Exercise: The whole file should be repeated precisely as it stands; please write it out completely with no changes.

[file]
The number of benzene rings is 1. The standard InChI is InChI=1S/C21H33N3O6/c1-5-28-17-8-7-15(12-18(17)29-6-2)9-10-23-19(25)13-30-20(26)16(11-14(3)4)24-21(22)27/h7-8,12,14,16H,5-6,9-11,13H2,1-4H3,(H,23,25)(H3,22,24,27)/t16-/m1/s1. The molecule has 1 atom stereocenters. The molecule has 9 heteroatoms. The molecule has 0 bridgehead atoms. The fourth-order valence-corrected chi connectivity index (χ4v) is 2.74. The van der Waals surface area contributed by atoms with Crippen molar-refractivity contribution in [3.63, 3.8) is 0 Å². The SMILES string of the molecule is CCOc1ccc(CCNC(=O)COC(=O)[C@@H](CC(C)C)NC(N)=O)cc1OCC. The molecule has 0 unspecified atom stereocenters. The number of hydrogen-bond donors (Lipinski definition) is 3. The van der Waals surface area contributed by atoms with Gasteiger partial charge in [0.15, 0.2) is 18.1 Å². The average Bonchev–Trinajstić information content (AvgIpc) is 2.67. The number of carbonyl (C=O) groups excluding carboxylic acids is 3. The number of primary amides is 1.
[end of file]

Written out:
The number of benzene rings is 1. The standard InChI is InChI=1S/C21H33N3O6/c1-5-28-17-8-7-15(12-18(17)29-6-2)9-10-23-19(25)13-30-20(26)16(11-14(3)4)24-21(22)27/h7-8,12,14,16H,5-6,9-11,13H2,1-4H3,(H,23,25)(H3,22,24,27)/t16-/m1/s1. The molecule has 1 atom stereocenters. The molecule has 9 heteroatoms. The molecule has 0 bridgehead atoms. The fourth-order valence-corrected chi connectivity index (χ4v) is 2.74. The van der Waals surface area contributed by atoms with Crippen molar-refractivity contribution in [3.63, 3.8) is 0 Å². The SMILES string of the molecule is CCOc1ccc(CCNC(=O)COC(=O)[C@@H](CC(C)C)NC(N)=O)cc1OCC. The molecule has 0 unspecified atom stereocenters. The number of hydrogen-bond donors (Lipinski definition) is 3. The van der Waals surface area contributed by atoms with Gasteiger partial charge in [0.15, 0.2) is 18.1 Å². The average Bonchev–Trinajstić information content (AvgIpc) is 2.67. The number of carbonyl (C=O) groups excluding carboxylic acids is 3. The number of primary amides is 1.